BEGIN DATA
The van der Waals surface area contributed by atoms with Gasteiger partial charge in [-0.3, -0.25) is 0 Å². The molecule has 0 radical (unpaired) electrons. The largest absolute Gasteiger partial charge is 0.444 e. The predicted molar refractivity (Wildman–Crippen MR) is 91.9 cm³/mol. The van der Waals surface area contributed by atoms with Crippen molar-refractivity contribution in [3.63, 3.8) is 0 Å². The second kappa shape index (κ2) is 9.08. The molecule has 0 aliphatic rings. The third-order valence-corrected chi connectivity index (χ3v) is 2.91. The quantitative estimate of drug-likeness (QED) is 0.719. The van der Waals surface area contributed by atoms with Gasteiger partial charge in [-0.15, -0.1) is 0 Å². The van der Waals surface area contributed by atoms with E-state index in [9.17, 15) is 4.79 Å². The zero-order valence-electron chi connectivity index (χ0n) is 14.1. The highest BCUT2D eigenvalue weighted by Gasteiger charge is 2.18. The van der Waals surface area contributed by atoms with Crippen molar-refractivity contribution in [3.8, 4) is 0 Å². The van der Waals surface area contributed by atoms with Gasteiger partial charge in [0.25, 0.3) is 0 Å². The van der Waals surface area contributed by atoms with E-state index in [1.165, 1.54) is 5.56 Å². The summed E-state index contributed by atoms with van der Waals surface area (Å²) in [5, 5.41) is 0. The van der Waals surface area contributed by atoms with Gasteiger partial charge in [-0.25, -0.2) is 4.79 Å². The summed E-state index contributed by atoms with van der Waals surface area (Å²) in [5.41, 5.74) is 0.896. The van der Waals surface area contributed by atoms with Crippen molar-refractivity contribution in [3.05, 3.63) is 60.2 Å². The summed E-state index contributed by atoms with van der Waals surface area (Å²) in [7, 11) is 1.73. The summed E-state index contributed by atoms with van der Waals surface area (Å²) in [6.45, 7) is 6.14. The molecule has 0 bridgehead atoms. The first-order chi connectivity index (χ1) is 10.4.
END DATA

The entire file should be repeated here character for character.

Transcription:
The van der Waals surface area contributed by atoms with Gasteiger partial charge in [-0.3, -0.25) is 0 Å². The molecule has 0 radical (unpaired) electrons. The largest absolute Gasteiger partial charge is 0.444 e. The predicted molar refractivity (Wildman–Crippen MR) is 91.9 cm³/mol. The van der Waals surface area contributed by atoms with Crippen molar-refractivity contribution in [3.63, 3.8) is 0 Å². The second kappa shape index (κ2) is 9.08. The molecule has 0 aliphatic rings. The third-order valence-corrected chi connectivity index (χ3v) is 2.91. The quantitative estimate of drug-likeness (QED) is 0.719. The van der Waals surface area contributed by atoms with Gasteiger partial charge in [-0.15, -0.1) is 0 Å². The van der Waals surface area contributed by atoms with E-state index in [9.17, 15) is 4.79 Å². The zero-order valence-electron chi connectivity index (χ0n) is 14.1. The highest BCUT2D eigenvalue weighted by Gasteiger charge is 2.18. The van der Waals surface area contributed by atoms with Crippen molar-refractivity contribution in [3.8, 4) is 0 Å². The van der Waals surface area contributed by atoms with Gasteiger partial charge in [0.25, 0.3) is 0 Å². The van der Waals surface area contributed by atoms with E-state index in [1.165, 1.54) is 5.56 Å². The summed E-state index contributed by atoms with van der Waals surface area (Å²) in [5, 5.41) is 0. The van der Waals surface area contributed by atoms with Gasteiger partial charge in [-0.25, -0.2) is 4.79 Å². The summed E-state index contributed by atoms with van der Waals surface area (Å²) in [5.41, 5.74) is 0.896. The van der Waals surface area contributed by atoms with Crippen molar-refractivity contribution in [3.05, 3.63) is 60.2 Å². The summed E-state index contributed by atoms with van der Waals surface area (Å²) in [7, 11) is 1.73. The summed E-state index contributed by atoms with van der Waals surface area (Å²) in [6.45, 7) is 6.14. The molecule has 0 bridgehead atoms. The first-order chi connectivity index (χ1) is 10.4.